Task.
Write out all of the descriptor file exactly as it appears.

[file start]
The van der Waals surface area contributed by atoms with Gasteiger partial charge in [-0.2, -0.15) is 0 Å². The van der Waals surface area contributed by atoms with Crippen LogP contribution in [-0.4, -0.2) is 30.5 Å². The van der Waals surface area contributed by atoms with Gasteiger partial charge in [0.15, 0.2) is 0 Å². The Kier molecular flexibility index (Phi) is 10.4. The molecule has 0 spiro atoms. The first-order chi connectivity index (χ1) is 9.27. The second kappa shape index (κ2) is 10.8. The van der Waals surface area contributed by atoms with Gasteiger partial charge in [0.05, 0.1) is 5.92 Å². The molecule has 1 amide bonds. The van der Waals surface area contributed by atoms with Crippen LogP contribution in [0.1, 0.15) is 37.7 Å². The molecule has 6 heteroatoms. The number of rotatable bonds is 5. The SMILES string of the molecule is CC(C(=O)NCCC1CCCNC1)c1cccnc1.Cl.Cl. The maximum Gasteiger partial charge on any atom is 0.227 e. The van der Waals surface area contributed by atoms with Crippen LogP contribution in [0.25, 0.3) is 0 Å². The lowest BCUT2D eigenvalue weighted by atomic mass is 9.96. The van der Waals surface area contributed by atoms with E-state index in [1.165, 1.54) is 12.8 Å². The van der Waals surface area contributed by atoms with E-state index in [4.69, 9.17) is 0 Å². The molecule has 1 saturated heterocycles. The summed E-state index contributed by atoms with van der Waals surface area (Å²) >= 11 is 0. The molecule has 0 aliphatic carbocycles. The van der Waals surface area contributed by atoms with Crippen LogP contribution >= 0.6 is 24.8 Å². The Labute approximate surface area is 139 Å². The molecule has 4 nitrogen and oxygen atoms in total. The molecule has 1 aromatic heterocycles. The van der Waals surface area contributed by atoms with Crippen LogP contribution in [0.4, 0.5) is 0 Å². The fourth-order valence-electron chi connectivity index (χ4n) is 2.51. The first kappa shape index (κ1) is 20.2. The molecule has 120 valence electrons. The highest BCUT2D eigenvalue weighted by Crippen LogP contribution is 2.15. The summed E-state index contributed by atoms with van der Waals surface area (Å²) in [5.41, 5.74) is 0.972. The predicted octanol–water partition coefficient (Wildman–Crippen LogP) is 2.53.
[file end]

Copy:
The van der Waals surface area contributed by atoms with Gasteiger partial charge in [-0.2, -0.15) is 0 Å². The van der Waals surface area contributed by atoms with Crippen LogP contribution in [-0.4, -0.2) is 30.5 Å². The van der Waals surface area contributed by atoms with Gasteiger partial charge in [0.15, 0.2) is 0 Å². The Kier molecular flexibility index (Phi) is 10.4. The molecule has 0 spiro atoms. The first-order chi connectivity index (χ1) is 9.27. The second kappa shape index (κ2) is 10.8. The van der Waals surface area contributed by atoms with Gasteiger partial charge in [0.05, 0.1) is 5.92 Å². The molecule has 1 amide bonds. The van der Waals surface area contributed by atoms with Crippen LogP contribution in [0.1, 0.15) is 37.7 Å². The molecule has 6 heteroatoms. The number of rotatable bonds is 5. The SMILES string of the molecule is CC(C(=O)NCCC1CCCNC1)c1cccnc1.Cl.Cl. The maximum Gasteiger partial charge on any atom is 0.227 e. The van der Waals surface area contributed by atoms with Crippen LogP contribution in [0.25, 0.3) is 0 Å². The lowest BCUT2D eigenvalue weighted by atomic mass is 9.96. The van der Waals surface area contributed by atoms with E-state index in [1.165, 1.54) is 12.8 Å². The van der Waals surface area contributed by atoms with E-state index in [4.69, 9.17) is 0 Å². The molecule has 1 saturated heterocycles. The summed E-state index contributed by atoms with van der Waals surface area (Å²) >= 11 is 0. The molecule has 0 aliphatic carbocycles. The van der Waals surface area contributed by atoms with Crippen LogP contribution >= 0.6 is 24.8 Å². The Labute approximate surface area is 139 Å². The molecule has 4 nitrogen and oxygen atoms in total. The molecule has 1 aromatic heterocycles. The van der Waals surface area contributed by atoms with Crippen LogP contribution in [0.4, 0.5) is 0 Å². The fourth-order valence-electron chi connectivity index (χ4n) is 2.51. The first kappa shape index (κ1) is 20.2. The molecule has 120 valence electrons. The highest BCUT2D eigenvalue weighted by Crippen LogP contribution is 2.15. The summed E-state index contributed by atoms with van der Waals surface area (Å²) in [5.41, 5.74) is 0.972. The predicted octanol–water partition coefficient (Wildman–Crippen LogP) is 2.53.